Therefore, this study seeks to investigate the determinants of customer loyalty of online banking in the Malaysian context. This study adapts technology acceptance model (TAM) to investigate customer loyalty of online banking [3-5]. This study is expected to generate new insights on the factors that influence mobile banking loyalty.

Literature Review

Mobile Banking

In general, mobile banking refers to the use of mobile banking application to perform online financial transactions. Other mobile banking services include online fund transfer, account management, bill payment, PIN changes and balance inquiry [5]. The mobile banking user may use those services when the mobile devices are connected to a server through internet. Mobile devices and communications networks are two preconditions for mobile banking services. That is, users need to install mobile banking application on their mobile devices, such as mobile phones or tablets [6].

TAM

Perceived usefulness and perceived ease of use are the key components of technology acceptance model (TAM) [3]. Technology acceptance refers to an observable willingness to use the information technology in accomplishing a task. However, numerous people are not willing to make real use of technology in daily lives. Therefore, there is a phenomenon in investigating the factors of influencing individual’s technology adopttion [6]. In addition, Theory of Reasoned Action (TRA) from Ajzen et al. [7] is the origins of TAM. In TRA, a person's beliefs and attitudes are assumed to influence on the individual’s intention to perform a specific task [8]. Whereas in TAM, user acceptance of technology is assumed to determine by perceived usefulness and perceived ease of use. The model is shown in Figure 1.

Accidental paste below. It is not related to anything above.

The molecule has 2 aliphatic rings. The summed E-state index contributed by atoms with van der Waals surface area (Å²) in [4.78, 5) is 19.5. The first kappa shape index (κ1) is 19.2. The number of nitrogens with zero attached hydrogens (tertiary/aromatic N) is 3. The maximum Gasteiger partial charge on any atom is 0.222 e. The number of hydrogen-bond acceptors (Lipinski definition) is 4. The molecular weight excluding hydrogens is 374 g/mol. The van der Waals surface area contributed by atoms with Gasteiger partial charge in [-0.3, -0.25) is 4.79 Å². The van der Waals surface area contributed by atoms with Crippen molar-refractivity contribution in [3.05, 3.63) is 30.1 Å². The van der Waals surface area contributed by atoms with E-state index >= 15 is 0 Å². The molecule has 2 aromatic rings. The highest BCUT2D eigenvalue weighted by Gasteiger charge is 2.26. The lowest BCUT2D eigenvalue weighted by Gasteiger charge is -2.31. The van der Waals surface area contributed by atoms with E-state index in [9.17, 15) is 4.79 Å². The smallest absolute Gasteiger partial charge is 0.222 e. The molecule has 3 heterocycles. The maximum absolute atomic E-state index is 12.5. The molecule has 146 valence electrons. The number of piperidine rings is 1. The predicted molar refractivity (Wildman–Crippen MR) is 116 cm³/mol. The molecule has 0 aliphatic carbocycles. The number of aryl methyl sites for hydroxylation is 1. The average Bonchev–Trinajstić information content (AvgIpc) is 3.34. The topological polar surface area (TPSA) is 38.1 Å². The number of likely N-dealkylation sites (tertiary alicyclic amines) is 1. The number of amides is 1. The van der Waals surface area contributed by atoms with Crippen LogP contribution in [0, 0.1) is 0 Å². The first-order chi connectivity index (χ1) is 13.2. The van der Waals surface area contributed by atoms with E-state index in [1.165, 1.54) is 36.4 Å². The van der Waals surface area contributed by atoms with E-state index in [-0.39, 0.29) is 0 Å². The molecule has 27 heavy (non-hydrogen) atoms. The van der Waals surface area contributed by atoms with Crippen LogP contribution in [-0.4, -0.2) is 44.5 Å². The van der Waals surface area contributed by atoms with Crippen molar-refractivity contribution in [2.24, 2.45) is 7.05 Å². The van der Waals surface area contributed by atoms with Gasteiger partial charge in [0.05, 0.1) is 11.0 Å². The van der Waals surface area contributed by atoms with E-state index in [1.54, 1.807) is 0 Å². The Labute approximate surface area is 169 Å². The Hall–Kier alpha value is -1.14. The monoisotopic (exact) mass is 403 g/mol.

internet-banking-davis

Figure 1: TAM (Davis, 1989).

Loyalty

Loyalty is a customer’s intention to repurchase a product or service from the same seller, brand or service provider [9]. Hence, the user’s loyalty of mobile banking may refer to continuous or repeating use of mobile banking service. In other words, customer’s loyalty can be interpreted as the higher value provided by the specify seller, brand or service provider compared to others [10]. Therefore, customer’s loyalty is considered as a key success factor for a seller or brand over a time [11,12]. Loyalty can be measured by psychological component and behavioral component, where psychological component depends on customer’s feeling to rely on a person, products or services of an organization [10], whereas the latter one is based on customer’s frequency of visiting a certain shop or customer’s expenses on the brand or product [13]. Besides, loyalty may also be known as e-loyalty. E-loyalty is defined as the customer’s intention to revisit a website or to repurchase from same online vendor [11].

Research Model and Hypotheses